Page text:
Before climate records were being consistently broken, before renewable energy was rapidly growing in popularity, and before any countries agreed to any climate treaties—and dare I say before most of you were born—there was the Montreal Protocol, and it was great.
The Montreal Protocol saved the planet from another slow-motion, human-driven disaster; the "ozone hole." Ozone forms an upper layer in the atmosphere that shields us from cancer-causing ultraviolet rays. It also prevents other things from being ruined, including everything from crops to construction materials. Basically, without the ozone layer life on Earth wouldn't exist as we know it.
When the Montreal Protocol went into effect in 1987, it required countries phase out certain refrigerants known as chlorofluorocarbons (CFCs) that were causing the damage. Thirty years later, scientists believe the "ozone hole" is on track to fully heal by mid-century. This is a truly remarkable feat of global cooperation that all began with the first United Nations treaty to be universally ratified.
However, there's a snag, and it's a pretty big one. The chemicals that air conditioning and refrigerator companies used to replaces CFCs turn out to be harmful greenhouse gases. International leaders, including Secretary of State John Kerry and EPA head Gina McCarthy are meeting in Vienna, Austria this week in hopes of fulfilling a long-anticipated update to the Montreal Protocol. If successful, the updated agreement would work to phase out hydrofluorocarbons (HFCs); the super-potent heat-trapping chemicals that replaced CFCs.
According to the U.S. Energy Department, HFCs are hundreds of times more powerful in warming the planet than carbon dioxide, and their rapid growth could counteract much of the progress expected to be made reducing carbon emissions under the Paris Agreement. With use of air conditioners and refrigerators "exploding" worldwide, the urgency of scaling back HFCs continues to grow. According to the U.S. Energy Information Agency, without action HFC emissions are likely to soar 141% from 2005 to 2020. All of this could lead to an extra half degree Celsius of global warming. With two degrees warming being the upper limit scientists have agreed upon to avoid cataclysmic impacts (and 1C already in the books), a half degree is far too much to give to HFCs.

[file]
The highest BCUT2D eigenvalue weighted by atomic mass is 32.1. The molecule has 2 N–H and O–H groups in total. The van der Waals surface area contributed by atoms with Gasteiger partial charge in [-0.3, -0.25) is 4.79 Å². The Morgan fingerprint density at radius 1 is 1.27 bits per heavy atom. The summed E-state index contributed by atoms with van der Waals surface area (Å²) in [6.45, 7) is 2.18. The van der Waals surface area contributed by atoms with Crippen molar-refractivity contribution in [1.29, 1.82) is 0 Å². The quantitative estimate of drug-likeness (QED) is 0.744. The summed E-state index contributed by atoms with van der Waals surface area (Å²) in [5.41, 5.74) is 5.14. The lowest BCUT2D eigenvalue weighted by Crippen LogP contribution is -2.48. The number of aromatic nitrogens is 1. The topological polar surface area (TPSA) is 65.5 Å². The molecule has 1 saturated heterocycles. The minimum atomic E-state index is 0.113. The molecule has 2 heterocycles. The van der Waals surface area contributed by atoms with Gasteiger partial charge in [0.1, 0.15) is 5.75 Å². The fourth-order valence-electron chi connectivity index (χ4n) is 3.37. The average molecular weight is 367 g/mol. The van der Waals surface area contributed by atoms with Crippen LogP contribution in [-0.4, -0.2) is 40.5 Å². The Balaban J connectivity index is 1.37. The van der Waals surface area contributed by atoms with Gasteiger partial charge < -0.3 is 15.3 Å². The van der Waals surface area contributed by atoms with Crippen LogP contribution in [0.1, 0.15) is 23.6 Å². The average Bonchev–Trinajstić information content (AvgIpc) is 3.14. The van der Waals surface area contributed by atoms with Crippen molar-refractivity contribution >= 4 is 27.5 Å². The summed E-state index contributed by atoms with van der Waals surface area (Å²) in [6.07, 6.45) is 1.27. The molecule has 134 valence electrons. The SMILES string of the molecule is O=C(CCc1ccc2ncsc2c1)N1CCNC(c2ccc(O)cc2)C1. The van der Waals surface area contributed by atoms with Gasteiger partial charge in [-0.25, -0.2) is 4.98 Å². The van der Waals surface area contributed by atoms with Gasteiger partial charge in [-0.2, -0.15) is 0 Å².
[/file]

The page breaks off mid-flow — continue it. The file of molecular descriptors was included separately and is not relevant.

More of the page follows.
But this is a hopeful moment in negotiations, and stakeholders have promising trends to point towards. In lieu of a global agreement, the European Union, the United States, Japan, Australia, and other jurisdictions are implementing stringent HFC reduction policies. And according to the Natural Resources Defense Council "a suite of environmentally preferable alternatives are being developed by chemical companies, deployed by appliance manufacturers, and purchased by customers:"
For example, HFO-1234yf—a refrigerant with less than 1/1000th the heat-trapping potency of the HFC it replaces—is already being used in millions of car air conditioners across the world. Consumers have purchased millions of room air conditioners that use viable, energy efficient alternative refrigerants such as HFC-32 or HC-290 (propane). Building chillers are being commercialized with energy efficient, lower-potency refrigerants such as HFO-1233zd, HFO-1234ze, and HC-290. Some sectors, such as insulating foams, are skipping HFCs and jumping directly to HFOs and hydrocarbons. As alternative chemicals and products reach maturity, their costs come down. The transition pathways for industries in both developed and developing countries are becoming clearer and better understood.
By Saturday officials hope to have the working of a deal they can take to an October meeting where the final agreement is scheduled to be signed into action. One of the main sticking points is cost. One report from a Delhi-based think tank estimated that it could cost India as much as $1 billion a year to switch from just one variety of the HFC gases, of which there are 19 total. Hashing out these final stages of the agreement involves negotiating how much technical and financial assistance will be given to countries like India that stand to lose a lot economically from the change. The Montreal Protocol already has a built in system of funding new technologies and helping countries transition away from old ones.
On Thursday, McCarthy said negotiators are closing in on a deal.
“We are seeing all countries coming into this meeting with an incredibly positive and collaborative energy level,” she said at a press conference. “There is no country that appears to be standing on the sideline in this discussion.”